There are two ways to run commands via CommandBox: inside the CommandBox interactive shell, or one-at-a-time commands from your native shell.
If you open the interactive shell, you will see the CommandBox splash screen (ASCII art) and then you'll be presented with the
CommandBox>prompt. You can enter as many commands as you wish in order and after each command is finished executing, you will be returned to the CommandBox prompt. If you have multiple commands you want to execute manually, this is the fastest method since CommandBox only loads once. This is also the only way to make use of features like tab complete and command history.
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Welcome to CommandBox!
Type "help" for help, or "help [command]" to be more specific.
CommandBox> echo "Hello World!"
You can also spin up CommandBox from your native shell to execute a single command inline. You can do this if you only have one command to run, or you want to automate a command from a Unix shell script or Windows batch file. This mode will not show the ASCII splash screen, but keep in mind it still loads CommandBox up and unloads it in the background. Any output from the command will be left on your screen, and you will be returned to your native OS prompt.
Here is an example of running the version command from a Windows DOS screen. Note, you'll need to either do this from the directory that holds the box executable, or add the executable to your default command path so it is found.
boxtext is calling the CommandBox binary, and the
versionbit is passed along to the CommandBox shell to execute once it loads.
You can also activate CommandBox in debug mode by passing the
-clidebugflag in the command line. This will give you much more verbose information about the running CommandBox environment. This only one-off commands
Output from commands will be ANSI-formatted text which, by default, streams directly to the console. When in the interactive shell, you can capture the output of commands and manipulate it, search it, or write it to a file. Use a pipe (
|) to pass the output of one command into another command as its first input. Output can be piped between more than one command. Use a right bracket (
>) and double right bracket (
>>) to redirect output to the file system.
cat myLogFile.txt | grep "variable .* undefined"
Pipe output into the more command to output it line-by-line or page-by-page. Press the spacebar to advance one line at a time. Press the Enter key to advance one page at a time. Press ESC or “q” to abort output.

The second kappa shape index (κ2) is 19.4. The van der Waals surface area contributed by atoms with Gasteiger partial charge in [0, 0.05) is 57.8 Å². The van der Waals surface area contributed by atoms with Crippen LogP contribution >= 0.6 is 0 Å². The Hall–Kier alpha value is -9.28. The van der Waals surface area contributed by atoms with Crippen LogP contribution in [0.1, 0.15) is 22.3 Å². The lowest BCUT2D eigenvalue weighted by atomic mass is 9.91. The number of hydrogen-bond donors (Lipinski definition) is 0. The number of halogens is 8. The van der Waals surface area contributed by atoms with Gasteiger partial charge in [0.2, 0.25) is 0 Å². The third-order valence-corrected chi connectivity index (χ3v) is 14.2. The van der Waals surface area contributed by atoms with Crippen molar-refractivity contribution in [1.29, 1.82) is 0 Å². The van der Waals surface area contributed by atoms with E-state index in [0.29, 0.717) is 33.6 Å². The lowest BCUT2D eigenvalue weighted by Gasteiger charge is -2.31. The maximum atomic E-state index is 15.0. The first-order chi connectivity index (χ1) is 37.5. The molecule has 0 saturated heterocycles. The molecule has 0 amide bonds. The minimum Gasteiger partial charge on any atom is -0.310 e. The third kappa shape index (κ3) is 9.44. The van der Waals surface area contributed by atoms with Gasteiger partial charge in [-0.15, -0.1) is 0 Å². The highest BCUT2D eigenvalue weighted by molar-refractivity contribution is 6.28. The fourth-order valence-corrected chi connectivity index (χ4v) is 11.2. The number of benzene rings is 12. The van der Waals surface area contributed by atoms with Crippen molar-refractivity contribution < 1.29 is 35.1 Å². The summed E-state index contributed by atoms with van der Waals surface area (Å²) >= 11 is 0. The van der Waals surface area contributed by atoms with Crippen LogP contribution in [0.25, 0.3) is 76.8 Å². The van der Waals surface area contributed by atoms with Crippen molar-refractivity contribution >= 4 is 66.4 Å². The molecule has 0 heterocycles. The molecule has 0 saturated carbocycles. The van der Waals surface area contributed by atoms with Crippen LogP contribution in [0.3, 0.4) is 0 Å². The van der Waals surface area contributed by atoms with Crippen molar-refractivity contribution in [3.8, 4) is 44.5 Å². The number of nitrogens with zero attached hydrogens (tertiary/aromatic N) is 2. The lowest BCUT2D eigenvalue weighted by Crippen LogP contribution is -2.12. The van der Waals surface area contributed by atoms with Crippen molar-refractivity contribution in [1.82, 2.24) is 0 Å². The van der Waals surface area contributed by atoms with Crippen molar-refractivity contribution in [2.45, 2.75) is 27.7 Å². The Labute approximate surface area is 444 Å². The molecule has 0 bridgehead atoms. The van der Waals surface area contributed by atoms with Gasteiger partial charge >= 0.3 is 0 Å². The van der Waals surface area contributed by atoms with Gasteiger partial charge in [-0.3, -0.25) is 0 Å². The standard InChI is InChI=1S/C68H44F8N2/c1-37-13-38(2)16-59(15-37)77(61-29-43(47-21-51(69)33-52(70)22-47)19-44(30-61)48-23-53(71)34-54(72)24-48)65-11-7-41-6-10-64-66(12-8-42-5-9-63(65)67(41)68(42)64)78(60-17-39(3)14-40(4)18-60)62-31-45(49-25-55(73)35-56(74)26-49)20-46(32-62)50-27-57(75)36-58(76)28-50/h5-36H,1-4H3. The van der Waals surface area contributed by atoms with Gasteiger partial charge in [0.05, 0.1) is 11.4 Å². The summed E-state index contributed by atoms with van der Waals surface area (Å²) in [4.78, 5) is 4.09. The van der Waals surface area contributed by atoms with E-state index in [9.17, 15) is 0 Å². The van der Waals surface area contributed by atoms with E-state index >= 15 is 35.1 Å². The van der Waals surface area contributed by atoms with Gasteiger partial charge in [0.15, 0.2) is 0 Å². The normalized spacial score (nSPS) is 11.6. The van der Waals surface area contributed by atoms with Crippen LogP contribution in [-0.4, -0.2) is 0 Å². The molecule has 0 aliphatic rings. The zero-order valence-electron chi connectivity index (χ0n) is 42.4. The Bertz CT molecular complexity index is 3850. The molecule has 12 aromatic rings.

forgebox show | more
Redirect output into a file, overwriting if it exits like so:
dir > fileList.txt
Use the double arrows to append to an existing file.
echo "Step 3 complete" >> log.txt
You can pipe a large amount of text or a file name into the
tailcommand to only output the few lines of the text/file. Adding the
--followflag when tailing a file will live-stream changes to the file to your console until you press Ctrl-C to stop.
forgebox search luis | tail
system-log | tail lines=50
tail myLogFile.txt --follow
Similar to the
tailcommand you can also capture the TOP x lines of a file.
# Pass file name
system-log | head
# Pass text directly
cat data.txt | head lines=5
If you want to add ad-hoc Java Properties to the actual CLI process, you can set an environment variable in your OS called
BOX_JAVA_PROPSin this format:
That would create a property called
fooand a property called
bradwith the values
woodrespectively. This environment variable works the same on all operating systems.
Similar to above, you may want to add ad-hoc JVM args to the java process that powers the CLI. The steps differ per operating system. For *nix (Linux, Mac), set an environment variable called
BOX_JAVA_ARGSin the environment that
boxwill run in.
BOX_JAVA_ARGS="-Xms1024m -Xmx2048m -Dfoo=bar"
For Windows, create a file called
box.l4j.iniin the same directory as the
box.exefile and place a JVM arg on each line. Escape any backslashes with an additional backslash like a properties file format.
Both of those examples would set the min/max heap size of the CLI process and also set a Java System Property called "foo" equal to "bar". There is no effective difference between setting system properties this way as opposed to using
BOX_JAVA_PROPSas shown in the previous section, but actual JVM
-Xsettings must be set as described in this section.
If you are using CommandBox in a continuous integration server such as Jenkins or Travis-CI, you may find that features like the progress bar which redraw the screen many times create hundreds of lines of output in the console log for your builds. You can enable a non interactive mode that will bypass the output from interactive jobs and the download progress bar.
config set nonInteractiveShell=true
If there is no
nonInteractiveShellsetting, CommandBox will automatically default it to true if there is an environment variable named
CIpresent, which is standard for many build servers such as Travis-CI.
CommandBox will start its current working directory in the same folder that you started the box process from. Once you are in the interactive shell, you can always change the current working directory with the
cdcommand. If you want to change the default working directory or just want to run a one-off command in another folder, you can use the
-cliworkingdirflag to the box binary when you start it.
# This works too
box -cliworkingdir C:/my/path/here/
# And can be coupled with a command to run
box -cliworkingdir C:/my/path/here/ install